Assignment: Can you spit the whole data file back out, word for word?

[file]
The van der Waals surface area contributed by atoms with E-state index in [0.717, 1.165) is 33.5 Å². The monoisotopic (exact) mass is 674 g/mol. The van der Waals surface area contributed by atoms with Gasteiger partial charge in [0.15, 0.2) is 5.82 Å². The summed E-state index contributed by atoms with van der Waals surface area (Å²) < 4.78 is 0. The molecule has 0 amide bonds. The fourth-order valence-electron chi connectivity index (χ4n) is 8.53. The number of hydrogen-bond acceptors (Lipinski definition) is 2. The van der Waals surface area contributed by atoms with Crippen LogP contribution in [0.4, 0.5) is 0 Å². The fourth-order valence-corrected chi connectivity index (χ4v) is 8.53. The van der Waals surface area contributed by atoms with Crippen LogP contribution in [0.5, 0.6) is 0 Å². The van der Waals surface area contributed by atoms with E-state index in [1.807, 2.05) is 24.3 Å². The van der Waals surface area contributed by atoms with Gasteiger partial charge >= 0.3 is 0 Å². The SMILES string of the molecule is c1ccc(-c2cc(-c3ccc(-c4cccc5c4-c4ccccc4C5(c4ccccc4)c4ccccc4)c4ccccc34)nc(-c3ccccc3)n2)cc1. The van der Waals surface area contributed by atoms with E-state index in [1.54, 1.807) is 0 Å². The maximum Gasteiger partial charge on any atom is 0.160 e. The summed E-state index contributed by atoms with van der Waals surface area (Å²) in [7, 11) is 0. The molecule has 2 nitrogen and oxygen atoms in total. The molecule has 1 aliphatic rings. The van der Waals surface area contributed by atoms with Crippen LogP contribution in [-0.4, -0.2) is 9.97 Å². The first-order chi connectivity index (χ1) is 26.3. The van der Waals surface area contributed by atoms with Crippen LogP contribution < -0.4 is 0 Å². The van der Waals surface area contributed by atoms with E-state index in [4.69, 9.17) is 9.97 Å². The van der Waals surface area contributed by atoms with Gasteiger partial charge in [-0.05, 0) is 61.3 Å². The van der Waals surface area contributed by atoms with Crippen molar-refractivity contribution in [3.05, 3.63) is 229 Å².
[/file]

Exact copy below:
The van der Waals surface area contributed by atoms with E-state index in [0.717, 1.165) is 33.5 Å². The monoisotopic (exact) mass is 674 g/mol. The van der Waals surface area contributed by atoms with Gasteiger partial charge in [0.15, 0.2) is 5.82 Å². The summed E-state index contributed by atoms with van der Waals surface area (Å²) < 4.78 is 0. The molecule has 0 amide bonds. The fourth-order valence-electron chi connectivity index (χ4n) is 8.53. The number of hydrogen-bond acceptors (Lipinski definition) is 2. The van der Waals surface area contributed by atoms with Crippen LogP contribution in [0.4, 0.5) is 0 Å². The fourth-order valence-corrected chi connectivity index (χ4v) is 8.53. The van der Waals surface area contributed by atoms with Crippen LogP contribution in [0.5, 0.6) is 0 Å². The van der Waals surface area contributed by atoms with E-state index in [1.807, 2.05) is 24.3 Å². The van der Waals surface area contributed by atoms with Gasteiger partial charge >= 0.3 is 0 Å². The SMILES string of the molecule is c1ccc(-c2cc(-c3ccc(-c4cccc5c4-c4ccccc4C5(c4ccccc4)c4ccccc4)c4ccccc34)nc(-c3ccccc3)n2)cc1. The van der Waals surface area contributed by atoms with E-state index in [1.54, 1.807) is 0 Å². The maximum Gasteiger partial charge on any atom is 0.160 e. The summed E-state index contributed by atoms with van der Waals surface area (Å²) in [7, 11) is 0. The molecule has 2 nitrogen and oxygen atoms in total. The molecule has 1 aliphatic rings. The van der Waals surface area contributed by atoms with Crippen LogP contribution in [-0.4, -0.2) is 9.97 Å². The first-order chi connectivity index (χ1) is 26.3. The van der Waals surface area contributed by atoms with Crippen LogP contribution < -0.4 is 0 Å². The van der Waals surface area contributed by atoms with E-state index in [4.69, 9.17) is 9.97 Å². The van der Waals surface area contributed by atoms with Gasteiger partial charge in [-0.05, 0) is 61.3 Å². The van der Waals surface area contributed by atoms with Crippen molar-refractivity contribution in [3.05, 3.63) is 229 Å².